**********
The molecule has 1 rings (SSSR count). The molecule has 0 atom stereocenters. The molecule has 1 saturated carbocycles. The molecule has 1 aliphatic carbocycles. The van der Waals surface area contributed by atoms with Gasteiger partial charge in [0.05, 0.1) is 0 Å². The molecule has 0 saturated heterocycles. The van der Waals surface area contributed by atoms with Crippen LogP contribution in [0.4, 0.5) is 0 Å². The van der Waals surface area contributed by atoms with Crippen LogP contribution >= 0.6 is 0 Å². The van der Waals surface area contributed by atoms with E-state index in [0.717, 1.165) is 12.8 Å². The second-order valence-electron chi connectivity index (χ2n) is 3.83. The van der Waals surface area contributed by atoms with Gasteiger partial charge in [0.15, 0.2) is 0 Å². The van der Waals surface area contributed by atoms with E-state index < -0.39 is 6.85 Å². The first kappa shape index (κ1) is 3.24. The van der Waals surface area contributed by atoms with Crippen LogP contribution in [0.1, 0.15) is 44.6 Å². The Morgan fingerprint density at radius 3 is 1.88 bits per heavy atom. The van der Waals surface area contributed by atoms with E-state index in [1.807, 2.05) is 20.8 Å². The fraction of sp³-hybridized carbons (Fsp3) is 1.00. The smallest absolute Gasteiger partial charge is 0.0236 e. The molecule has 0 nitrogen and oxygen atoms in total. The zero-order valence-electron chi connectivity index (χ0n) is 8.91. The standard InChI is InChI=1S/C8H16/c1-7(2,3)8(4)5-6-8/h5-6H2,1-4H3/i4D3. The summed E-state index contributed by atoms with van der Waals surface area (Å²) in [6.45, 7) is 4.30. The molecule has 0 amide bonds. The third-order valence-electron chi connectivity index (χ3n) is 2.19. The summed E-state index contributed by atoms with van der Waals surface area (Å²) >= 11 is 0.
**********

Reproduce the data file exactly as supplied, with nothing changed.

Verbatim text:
The molecule has 1 rings (SSSR count). The molecule has 0 atom stereocenters. The molecule has 1 saturated carbocycles. The molecule has 1 aliphatic carbocycles. The van der Waals surface area contributed by atoms with Gasteiger partial charge in [0.05, 0.1) is 0 Å². The molecule has 0 saturated heterocycles. The van der Waals surface area contributed by atoms with Crippen LogP contribution in [0.4, 0.5) is 0 Å². The van der Waals surface area contributed by atoms with Crippen LogP contribution >= 0.6 is 0 Å². The van der Waals surface area contributed by atoms with E-state index in [0.717, 1.165) is 12.8 Å². The second-order valence-electron chi connectivity index (χ2n) is 3.83. The van der Waals surface area contributed by atoms with Gasteiger partial charge in [0.15, 0.2) is 0 Å². The van der Waals surface area contributed by atoms with E-state index < -0.39 is 6.85 Å². The first kappa shape index (κ1) is 3.24. The van der Waals surface area contributed by atoms with Crippen LogP contribution in [0.1, 0.15) is 44.6 Å². The Morgan fingerprint density at radius 3 is 1.88 bits per heavy atom. The van der Waals surface area contributed by atoms with E-state index in [1.807, 2.05) is 20.8 Å². The fraction of sp³-hybridized carbons (Fsp3) is 1.00. The smallest absolute Gasteiger partial charge is 0.0236 e. The molecule has 0 nitrogen and oxygen atoms in total. The zero-order valence-electron chi connectivity index (χ0n) is 8.91. The standard InChI is InChI=1S/C8H16/c1-7(2,3)8(4)5-6-8/h5-6H2,1-4H3/i4D3. The summed E-state index contributed by atoms with van der Waals surface area (Å²) in [6.45, 7) is 4.30. The molecule has 0 amide bonds. The third-order valence-electron chi connectivity index (χ3n) is 2.19. The summed E-state index contributed by atoms with van der Waals surface area (Å²) >= 11 is 0.